Weapons, I learned in the Army, are not only fearsome, ugly and brutal—they’re incredibly expensive.
It requires an enormous amount of money to destroy lives, villages, cities and civilizations. But since the average person never goes shopping for weapons of war, we don’t have a very good sense of how much they actually cost. Which is too bad—because we pay for them. Our taxes buy those weapons.
… the well-known case of the [European] ruler who is fostering peace and tranquillity and at the same time devoting more energy than the warmongers to the accumulation of weapons and the building up of a larger army, on the grounds that peace and harmony can only be brought about by force. Peace is the pretext, and night and day they are all straining every nerve to pile up more weapons of war, and to pay for this their wretched people must sacrifice most of whatever they are able to earn by their sweat and toil. How many thousands have given up their work in useful industries and are laboring day and night to produce new and deadlier weapons which would spill out the blood of the race more copiously than before.
Each day they invent a new bomb or explosive and then the governments must abandon their obsolete arms and begin producing the new, since the old weapons cannot hold their own against the new. For example at this writing, in the year 1875, they have invented a new rifle in Germany and a bronze cannon in Austria, which have greater firepower than the Martini-Henry rifle and the Krupp cannon, are more rapid in their effects and more efficient in annihilating humankind. The staggering cost of it all must be borne by the hapless masses.
Be just: can this nominal civilization, unsupported by a genuine civilization of character, bring about the peace and well-being of the people or win the good pleasure of God? Does it not, rather, connote the destruction of man’s estate and pull down the pillars of happiness and peace? – Abdu’l-Baha, The Secret of Divine Civilization, pp. 61-62.
In a geopolitical situation like the one we have today—unbridled and potentially chaotic national sovereignty, with nations armed to the teeth with weapons of mass destruction and no reliably effective international peacekeeping mechanism—those high expenditures on weapons of war have predictably continued to rise over time.
So what do we pay for our “security?”
One of the best, most respected and most frequently cited compiler of world military expenditures—The Stockholm International Peace Research Institute (www.sipri.org)–reports that the world’s nations spent $1.69 trillion on their militaries in 2016. Of course, hardly anyone can even begin to conceptualize a figure that huge. Instead, just to get a different perspective on our weaponized world, let’s look at per-capita spending, which gives a vastly different and more understandable view.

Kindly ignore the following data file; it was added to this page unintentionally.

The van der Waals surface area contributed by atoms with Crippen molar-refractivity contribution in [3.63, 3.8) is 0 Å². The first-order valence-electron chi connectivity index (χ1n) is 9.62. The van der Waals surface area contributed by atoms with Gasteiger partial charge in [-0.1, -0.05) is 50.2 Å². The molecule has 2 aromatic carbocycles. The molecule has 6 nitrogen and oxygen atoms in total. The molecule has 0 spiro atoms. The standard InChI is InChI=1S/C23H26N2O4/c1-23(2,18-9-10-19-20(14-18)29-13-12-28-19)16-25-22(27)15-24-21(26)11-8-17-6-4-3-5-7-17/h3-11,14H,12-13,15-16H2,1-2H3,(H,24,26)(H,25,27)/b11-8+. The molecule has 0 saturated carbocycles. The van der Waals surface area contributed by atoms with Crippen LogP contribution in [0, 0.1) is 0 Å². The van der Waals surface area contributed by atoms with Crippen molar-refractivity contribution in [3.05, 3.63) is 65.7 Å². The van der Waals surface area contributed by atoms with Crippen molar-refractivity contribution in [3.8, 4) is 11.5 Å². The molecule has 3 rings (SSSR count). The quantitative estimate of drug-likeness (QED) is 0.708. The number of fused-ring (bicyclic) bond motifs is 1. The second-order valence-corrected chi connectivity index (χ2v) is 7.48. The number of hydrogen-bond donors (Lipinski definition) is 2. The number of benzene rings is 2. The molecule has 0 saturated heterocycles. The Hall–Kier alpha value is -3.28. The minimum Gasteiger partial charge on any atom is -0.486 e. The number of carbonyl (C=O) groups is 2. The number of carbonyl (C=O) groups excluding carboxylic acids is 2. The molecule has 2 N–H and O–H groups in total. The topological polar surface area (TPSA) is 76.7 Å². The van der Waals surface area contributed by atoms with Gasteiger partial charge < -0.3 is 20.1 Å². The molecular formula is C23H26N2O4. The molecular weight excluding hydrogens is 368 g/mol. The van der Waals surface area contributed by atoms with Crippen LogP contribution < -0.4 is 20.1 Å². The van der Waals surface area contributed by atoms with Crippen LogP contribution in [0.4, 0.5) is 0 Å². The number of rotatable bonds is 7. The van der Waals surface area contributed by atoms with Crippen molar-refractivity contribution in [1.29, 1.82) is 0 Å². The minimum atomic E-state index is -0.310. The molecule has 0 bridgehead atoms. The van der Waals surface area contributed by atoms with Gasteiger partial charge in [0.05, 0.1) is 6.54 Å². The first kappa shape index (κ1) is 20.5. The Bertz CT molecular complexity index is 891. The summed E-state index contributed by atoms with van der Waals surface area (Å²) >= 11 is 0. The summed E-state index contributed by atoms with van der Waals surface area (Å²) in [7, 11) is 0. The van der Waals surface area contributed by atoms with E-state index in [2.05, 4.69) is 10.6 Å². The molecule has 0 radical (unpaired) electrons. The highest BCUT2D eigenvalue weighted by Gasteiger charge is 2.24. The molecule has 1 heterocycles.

The extensive SIPRI database says that their $1.69 trillion figure (generally seen as very conservative because it does not include things like veteran’s benefits and demobilization expenses) corresponds to approximately $250 in U.S. dollars for each person in the world each year. Because three-fifths of the world’s population lives on less than $2 U.S. per day, that figure represents a huge burden on those whose incomes fall in the low- to middle-income ranges.
To get a sense of what that means, consider the entire cost of the United Nations and its global peacekeeping, food security and refugee efforts: $30 billion per year. That amounts to $4 per person in the world per year, less than 3% of the world’s current military spending. The United Nations, most would agree, is not perfect—but it could certainly strengthen its global peacekeeping efforts, and its capacity for effective international negotiations, if it had more resources.
Just by comparing those two per capita figures, you can see how much the world could potentially save by reducing its militaries and arms, and centralizing its security and defense needs. The United Nations has reported that the world’s nations could provide basic education for every child for $6 billion; clean water and sanitation for the planet for $9 billion; reproductive health for all the world’s women for $12 billion; and basic health and nutrition for everyone for $13 billion. When you add them up, these four human necessities represent $40 billion, only a tiny fraction of our combined military budgets.
Baha’u’llah foresaw this global problem of military spending a hundred and fifty years ago, and asked the leaders of the world to solve it before the injustices it engendered created an armed conflagration civilization could not withstand. In today’s climate of terrorism, regional conflicts and massive military spending, we have seen those prophecies go generally unheeded by the world’s leaders, who have continued to increase their military budgets to record levels. Now, Baha’is believe, we must act to disarm and demilitarize, before it’s too late.
The disturbing fact that the world spends so much on its militaries, weapons and armaments—and so little on its ultimate goals of global security, international cooperation and peace—reveals a great deal about our priorities. Until we find ways to reverse those priorities, the Baha’i teachings say, we will continue to live in a world plagued by disunity, death, destruction and war.